GLENDALE, Ariz. -- The blue-and-gold color scheme is the same. Everything else couldn't be more different for Ryan Miller and Steve Ott.
Traded from the Buffalo Sabres to the St. Louis Blues on Friday, Miller and Ott join a team built to win now. The trade moves the Blues to "all-in" mode with a top-shelf goalie and a big-time agitator added to the mix in hopes of getting the oldest existing NHL team never to win a Stanley Cup over that Gateway Arch-sized hump.
"I've been through times when we were sellers at the deadline," said St. Louis captain David Backes, in his eighth year with the Blues. "You've lost a lot of pieces and those [future] draft picks are tough to play with when they haven't been selected yet. Now it seems like we're on the other side of that coin."
Traded from the Buffalo Sabres, Ryan Miller joins a St. Louis Blues team ready to win the Stanley Cup now. (Photo: Getty Images)
The short-term goal is to snap a two-game losing streak Sunday against the Phoenix Coyotes, and to score a goal for the first time since the League was halted for the 2014 Sochi Olympics. But with 84 points and areas where this team is producing at an elite level, the long-term goal is obvious.
"You've got to like where management and ownership's heads are at for going and get those pieces to add to what we have here" Backes said. "I don't think it adds pressure. We've got positive expectations and that's where our heads should be. We want to be playing June hockey.
"Pundits and experts can talk all they want but they don't decide the games. They aren't decided on paper. Now we've got a lot of work to do before the end of the season and hopefully a long playoff run."
Miller had a limited no-trade clause in his contract and gave Buffalo a list of seven destinations he would refuse. From the minute St. Louis was mentioned as a landing spot, his intrigue was piqued.
"I'm really excited to be here. It's a great team, and I do think it's a good fit," Miller said after arriving in Arizona on Saturday. "Talking about the attitude on teams, it's right up my alley. I like that competitive nature and it seems like guys are pretty accountable to each other. That's not an easy thing to build."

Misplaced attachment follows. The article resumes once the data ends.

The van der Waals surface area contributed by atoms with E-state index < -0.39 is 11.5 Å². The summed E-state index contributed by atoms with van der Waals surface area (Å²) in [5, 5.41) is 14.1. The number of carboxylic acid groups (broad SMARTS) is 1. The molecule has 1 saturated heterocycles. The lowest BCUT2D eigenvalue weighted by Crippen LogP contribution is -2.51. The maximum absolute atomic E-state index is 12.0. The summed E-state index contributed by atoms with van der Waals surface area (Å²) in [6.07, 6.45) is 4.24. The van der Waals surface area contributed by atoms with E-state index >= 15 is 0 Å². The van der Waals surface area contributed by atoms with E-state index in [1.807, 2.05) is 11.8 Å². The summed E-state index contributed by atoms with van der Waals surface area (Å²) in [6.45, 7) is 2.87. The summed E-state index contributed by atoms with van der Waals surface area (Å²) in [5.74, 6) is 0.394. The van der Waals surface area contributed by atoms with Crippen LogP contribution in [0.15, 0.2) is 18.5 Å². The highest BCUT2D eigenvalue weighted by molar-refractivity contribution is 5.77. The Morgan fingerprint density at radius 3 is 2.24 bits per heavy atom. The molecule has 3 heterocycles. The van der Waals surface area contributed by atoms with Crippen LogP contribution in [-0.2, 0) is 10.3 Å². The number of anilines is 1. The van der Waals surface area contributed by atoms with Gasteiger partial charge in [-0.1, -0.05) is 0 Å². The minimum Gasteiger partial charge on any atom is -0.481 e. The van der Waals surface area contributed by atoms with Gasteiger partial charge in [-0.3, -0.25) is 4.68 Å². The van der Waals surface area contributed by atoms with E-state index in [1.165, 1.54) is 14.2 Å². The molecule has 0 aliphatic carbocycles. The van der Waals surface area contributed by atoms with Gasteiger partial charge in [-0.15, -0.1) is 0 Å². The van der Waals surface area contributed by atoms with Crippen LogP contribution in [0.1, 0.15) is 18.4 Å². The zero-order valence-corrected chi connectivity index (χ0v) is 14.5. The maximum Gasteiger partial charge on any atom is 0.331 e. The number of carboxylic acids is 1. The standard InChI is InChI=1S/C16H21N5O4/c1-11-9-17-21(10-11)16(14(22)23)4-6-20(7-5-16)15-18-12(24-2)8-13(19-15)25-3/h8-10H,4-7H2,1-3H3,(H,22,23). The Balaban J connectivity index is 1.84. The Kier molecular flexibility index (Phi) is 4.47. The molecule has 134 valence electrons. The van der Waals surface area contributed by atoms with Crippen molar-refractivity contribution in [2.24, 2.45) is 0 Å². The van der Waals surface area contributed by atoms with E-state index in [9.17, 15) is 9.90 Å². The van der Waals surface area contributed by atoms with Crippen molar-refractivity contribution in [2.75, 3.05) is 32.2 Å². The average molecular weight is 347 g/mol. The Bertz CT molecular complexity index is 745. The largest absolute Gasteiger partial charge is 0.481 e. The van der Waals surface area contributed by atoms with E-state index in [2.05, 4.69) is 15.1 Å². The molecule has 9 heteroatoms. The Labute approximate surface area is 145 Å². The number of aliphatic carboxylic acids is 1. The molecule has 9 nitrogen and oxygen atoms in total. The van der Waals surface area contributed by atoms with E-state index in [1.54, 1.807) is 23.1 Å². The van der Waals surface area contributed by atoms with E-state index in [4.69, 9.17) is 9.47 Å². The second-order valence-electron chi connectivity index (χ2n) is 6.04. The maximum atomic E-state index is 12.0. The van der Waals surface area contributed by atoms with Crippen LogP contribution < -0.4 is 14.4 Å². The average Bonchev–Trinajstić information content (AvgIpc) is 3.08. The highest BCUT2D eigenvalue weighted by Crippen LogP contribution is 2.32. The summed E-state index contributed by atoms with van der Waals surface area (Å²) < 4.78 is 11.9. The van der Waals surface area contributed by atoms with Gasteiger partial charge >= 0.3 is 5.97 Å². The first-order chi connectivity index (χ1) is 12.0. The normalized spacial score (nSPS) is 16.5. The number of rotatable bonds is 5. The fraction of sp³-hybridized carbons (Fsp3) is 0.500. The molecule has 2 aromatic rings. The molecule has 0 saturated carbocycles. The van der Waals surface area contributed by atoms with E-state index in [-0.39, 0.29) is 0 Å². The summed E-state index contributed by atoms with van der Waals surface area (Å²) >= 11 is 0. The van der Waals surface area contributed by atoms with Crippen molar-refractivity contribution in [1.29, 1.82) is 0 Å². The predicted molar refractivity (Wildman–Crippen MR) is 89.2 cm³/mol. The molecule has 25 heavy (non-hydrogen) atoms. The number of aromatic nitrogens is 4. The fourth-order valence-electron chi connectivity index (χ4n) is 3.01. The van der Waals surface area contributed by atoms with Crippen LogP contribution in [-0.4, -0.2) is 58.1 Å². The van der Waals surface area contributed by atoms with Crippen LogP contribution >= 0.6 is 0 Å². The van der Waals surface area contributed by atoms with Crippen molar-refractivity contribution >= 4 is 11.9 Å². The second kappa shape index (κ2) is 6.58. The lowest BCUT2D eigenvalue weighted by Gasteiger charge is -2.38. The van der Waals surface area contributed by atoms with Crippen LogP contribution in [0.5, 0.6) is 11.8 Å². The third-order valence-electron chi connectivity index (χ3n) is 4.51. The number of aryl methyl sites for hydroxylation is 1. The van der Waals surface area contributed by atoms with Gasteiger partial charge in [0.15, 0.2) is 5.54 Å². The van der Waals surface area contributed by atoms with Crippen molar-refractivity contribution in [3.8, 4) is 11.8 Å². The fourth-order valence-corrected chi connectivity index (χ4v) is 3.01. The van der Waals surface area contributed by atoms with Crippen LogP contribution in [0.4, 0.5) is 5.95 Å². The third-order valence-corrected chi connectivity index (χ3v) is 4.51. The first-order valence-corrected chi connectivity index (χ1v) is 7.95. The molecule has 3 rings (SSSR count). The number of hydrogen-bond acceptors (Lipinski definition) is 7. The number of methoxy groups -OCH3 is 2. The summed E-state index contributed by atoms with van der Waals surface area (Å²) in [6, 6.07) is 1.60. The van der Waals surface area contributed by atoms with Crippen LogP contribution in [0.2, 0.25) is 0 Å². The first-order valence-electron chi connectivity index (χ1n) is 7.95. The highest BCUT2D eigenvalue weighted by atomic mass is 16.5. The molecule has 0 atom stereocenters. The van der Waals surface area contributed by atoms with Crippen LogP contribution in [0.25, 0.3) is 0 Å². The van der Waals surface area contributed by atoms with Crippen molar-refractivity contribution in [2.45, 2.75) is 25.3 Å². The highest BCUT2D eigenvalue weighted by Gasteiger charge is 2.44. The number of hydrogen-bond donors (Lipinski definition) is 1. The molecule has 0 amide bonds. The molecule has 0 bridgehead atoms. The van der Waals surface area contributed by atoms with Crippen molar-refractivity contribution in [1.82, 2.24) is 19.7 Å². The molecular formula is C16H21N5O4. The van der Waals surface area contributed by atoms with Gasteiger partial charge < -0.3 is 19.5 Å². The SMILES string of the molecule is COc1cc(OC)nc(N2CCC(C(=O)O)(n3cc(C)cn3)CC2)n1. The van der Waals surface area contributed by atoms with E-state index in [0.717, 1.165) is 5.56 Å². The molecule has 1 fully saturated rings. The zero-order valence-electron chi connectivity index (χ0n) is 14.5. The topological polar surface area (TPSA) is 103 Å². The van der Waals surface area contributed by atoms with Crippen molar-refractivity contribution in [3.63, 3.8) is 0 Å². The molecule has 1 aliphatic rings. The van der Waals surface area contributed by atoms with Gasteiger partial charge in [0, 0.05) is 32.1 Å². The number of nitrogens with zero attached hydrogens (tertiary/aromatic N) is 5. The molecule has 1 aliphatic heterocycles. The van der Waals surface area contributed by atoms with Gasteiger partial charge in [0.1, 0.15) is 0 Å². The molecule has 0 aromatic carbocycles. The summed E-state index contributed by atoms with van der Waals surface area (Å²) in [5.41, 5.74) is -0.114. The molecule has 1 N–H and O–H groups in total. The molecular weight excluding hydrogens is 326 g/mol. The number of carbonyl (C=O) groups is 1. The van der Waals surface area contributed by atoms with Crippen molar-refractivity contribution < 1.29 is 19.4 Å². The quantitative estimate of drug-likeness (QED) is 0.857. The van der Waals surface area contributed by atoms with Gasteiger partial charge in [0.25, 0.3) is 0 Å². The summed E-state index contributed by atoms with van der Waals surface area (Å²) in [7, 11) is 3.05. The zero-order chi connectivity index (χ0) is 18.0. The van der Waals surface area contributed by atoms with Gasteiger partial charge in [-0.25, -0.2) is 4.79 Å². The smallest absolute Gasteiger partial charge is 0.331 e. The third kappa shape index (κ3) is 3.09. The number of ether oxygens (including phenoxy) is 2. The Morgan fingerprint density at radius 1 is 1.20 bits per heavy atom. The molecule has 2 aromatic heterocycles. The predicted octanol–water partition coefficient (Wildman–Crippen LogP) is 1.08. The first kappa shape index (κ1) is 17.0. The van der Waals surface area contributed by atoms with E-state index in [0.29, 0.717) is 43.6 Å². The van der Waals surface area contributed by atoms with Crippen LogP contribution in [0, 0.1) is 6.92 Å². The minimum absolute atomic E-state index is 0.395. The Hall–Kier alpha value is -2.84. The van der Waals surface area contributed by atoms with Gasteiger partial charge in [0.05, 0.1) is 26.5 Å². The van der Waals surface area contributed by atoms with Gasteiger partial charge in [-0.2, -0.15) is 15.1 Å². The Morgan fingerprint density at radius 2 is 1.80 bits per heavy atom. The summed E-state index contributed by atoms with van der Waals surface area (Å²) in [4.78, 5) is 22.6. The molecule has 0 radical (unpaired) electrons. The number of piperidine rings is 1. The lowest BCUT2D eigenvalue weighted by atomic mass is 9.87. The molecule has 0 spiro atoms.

The friendships, new and old, already exist.
St. Louis coach Ken Hitchcock and general manager Doug Armstrong had a hand in drafting Ott in Dallas in 2000, where he played with current Blue Brenden Morrow for a decade. Miller spent two weeks playing with Backes, T.J. Oshie and Kevin Shattenkirk last month as members of the United States national team at the 2014 Sochi Olympics.
"Less than a week ago, we were having lunch at a cafe with [Backes], T.J. and our families right off the Black Sea in little Russian type cafe," Miller said. "And here we are in Phoenix, Ariz., a half a world away, and we get to play together. So it's pretty funny how the world works. I'm just happy to have it happen."
Miller won both the Vezina Trophy and the Vancouver Olympic tournament MVP in 2010, and is anxious to join a team with lofty expectation levels and pressure-packed games in its future.
"I've had an opportunity play some big hockey games and I look forward to it again," Miller said. "I like to think that I can have a settling effect for a team. That's kind of the mental approach that I take. I just want to let the guys know that everything is OK, and I'm going to try to take care of business back there.
"I want to find that next level of success and transition from coming close to getting some big wins."
The Blues feel the same way. After three Stanley Cup Final appearances in their first three seasons, the Blues have reached the conference finals only twice (1986 and 2001) and a run of 25 straight postseason appearances always ended short of the goal; a parade down Market Street.
Center - STL
GOALS: 9 | ASST: 11 | PTS: 20
SOG: 99 | +/-: -26
"For fans and people who have been around that long, it weighs on them a lot more," Backes said. "We weren't a part of those teams; we didn't have our hand in that. We don't feel like there is a curse or jinx or anything like that. We're trying to write our story and the group of guys in here has been assembled to get a job done.
"You saw what happened with the [Los Angeles] Kings [in 2012]. All of a sudden one great run can erase a lot of stories and superstitions created over 45 years."
Hitchcock feels the organization has paid its dues, built a core group, and has now added more talent, experience and credentials to the mix.
"People say, 'We are now all-in?' We're all in, period, for the next four [or] five years," he said. "Our players are in the prime of their careers. Until this trade we were one of the youngest teams in the League. We paid our dues five years ago, when we put young players in the lineup, and we bit the bullet and they learned to play in the NHL.
"We're all-in and we will be next year and the year after that and the year after that. That's how we're built."